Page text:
November 18, 2015

Bayelsa election peace deal

FOLLOWING on the heels of the successful peace pact between the presidential candidates of the People’s Democratic Party (PDP), Dr Goodluck Jonathan, and the All Progressives Congress (APC), General Muhammadu Buhari in the run-up to the 2015 general elections, a similar deal for peaceful polls has been brokered for the candidates of the eighteen contending political parties in the Bayelsa governorship poll, which comes up on December 5, 2015.

The deal, packaged and signed under the watchful eyes of the Independent National Electoral Commission (INEC) Chairman’s representative, Mrs Amina Zakari, representatives of the United Nations Development Programme and heads of federal security agencies in Yenagoa, the state capital on November 10, 2015, saw the two main candidates, Governor Seriake Dickson of the PDP and former Governor Timipre Sylva of the APC committing themselves to the terms of the agreement to ensure peaceful conduct before, during and after the election.

It will be recalled that the National Peace Committee, made up of former presidents of Nigeria and respected, eminent citizens, along with international stakeholders, had forged a deal for a violence-free general election on two occasions. This went a long way in minimising conflict, though it could not be altogether eliminated. It helped in ensuring one of the most successful elections and transfers of power in the history of the country, whereby a sitting president conceded victory to the opposition and handed over power peacefully, an act that brought Nigerian democracy lots of accolades and esteem from all over the world.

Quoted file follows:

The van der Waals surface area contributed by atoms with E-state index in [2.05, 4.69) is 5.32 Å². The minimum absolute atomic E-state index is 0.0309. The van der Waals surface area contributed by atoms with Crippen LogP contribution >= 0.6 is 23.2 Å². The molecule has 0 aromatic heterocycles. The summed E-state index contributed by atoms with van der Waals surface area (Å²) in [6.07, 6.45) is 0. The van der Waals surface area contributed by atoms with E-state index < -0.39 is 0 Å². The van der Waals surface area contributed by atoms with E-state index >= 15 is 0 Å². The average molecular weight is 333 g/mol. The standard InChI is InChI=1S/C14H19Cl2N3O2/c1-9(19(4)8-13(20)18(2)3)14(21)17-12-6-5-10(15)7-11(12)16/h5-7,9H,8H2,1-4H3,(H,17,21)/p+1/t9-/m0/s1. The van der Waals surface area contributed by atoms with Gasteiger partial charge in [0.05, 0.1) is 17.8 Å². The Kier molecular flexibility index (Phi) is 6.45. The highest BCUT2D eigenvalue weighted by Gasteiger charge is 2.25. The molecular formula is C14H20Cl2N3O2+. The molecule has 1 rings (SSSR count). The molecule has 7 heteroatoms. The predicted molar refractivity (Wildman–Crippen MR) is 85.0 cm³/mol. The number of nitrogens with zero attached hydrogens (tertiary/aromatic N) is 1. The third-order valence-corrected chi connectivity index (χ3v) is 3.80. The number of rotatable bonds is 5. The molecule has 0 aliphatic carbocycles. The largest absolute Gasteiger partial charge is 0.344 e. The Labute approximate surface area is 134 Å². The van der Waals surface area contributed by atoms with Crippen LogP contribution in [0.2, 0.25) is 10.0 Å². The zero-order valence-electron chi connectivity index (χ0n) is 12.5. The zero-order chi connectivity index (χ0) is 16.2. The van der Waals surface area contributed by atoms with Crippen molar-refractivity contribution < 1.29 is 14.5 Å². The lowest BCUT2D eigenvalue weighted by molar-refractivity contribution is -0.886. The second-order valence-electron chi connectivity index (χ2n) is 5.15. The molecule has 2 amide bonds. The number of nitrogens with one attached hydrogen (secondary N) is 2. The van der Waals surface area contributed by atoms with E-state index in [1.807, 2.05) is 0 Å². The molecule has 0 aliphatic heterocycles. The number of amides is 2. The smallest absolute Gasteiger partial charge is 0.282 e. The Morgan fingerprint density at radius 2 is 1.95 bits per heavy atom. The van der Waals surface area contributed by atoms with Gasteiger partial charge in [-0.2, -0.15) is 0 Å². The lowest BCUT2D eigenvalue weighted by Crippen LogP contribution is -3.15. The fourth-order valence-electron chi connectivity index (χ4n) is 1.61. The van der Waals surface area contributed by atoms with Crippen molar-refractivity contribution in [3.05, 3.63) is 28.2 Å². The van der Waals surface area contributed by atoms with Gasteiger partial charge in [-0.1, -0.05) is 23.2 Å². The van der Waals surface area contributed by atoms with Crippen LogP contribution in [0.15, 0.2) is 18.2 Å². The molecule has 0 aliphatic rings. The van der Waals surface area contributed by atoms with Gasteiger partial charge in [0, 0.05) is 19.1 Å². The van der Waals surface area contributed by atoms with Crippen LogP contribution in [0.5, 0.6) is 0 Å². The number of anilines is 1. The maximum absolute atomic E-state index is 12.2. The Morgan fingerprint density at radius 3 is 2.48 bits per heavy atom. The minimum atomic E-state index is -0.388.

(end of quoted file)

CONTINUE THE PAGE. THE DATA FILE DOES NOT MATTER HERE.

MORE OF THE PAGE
We expect the contenders, especially Dickson and Sylva, who have governed the state, to exercise utmost statesmanship and high sense of responsibility, emulating the noble conduct of former president, Jonathan, who incidentally, is from the state. The Bayelsa election should be used as a platform to show the world that the state is the home of genuine democrats that the whole nation should look up to.

We expect that a similar pact should be signed, not just in Kogi State where a governorship election is coming up on November 18, 2015, but everywhere there is a major election in the country. We hope that these peace pacts and total adherence to them by political actors will form part of our unfolding democratic and electoral culture in the same way that election debates appear to have taken root.

The days of elections being openly declared by otherwise respected political actors as “do-or-die” affairs should be a thing of the past. Politicians must conduct their campaigns in a civilised and lawful manner and thereafter submit themselves to the wishes of the electorate, bearing in mind that those who lose elections today can always come back tomorrow more fortified, to try their luck.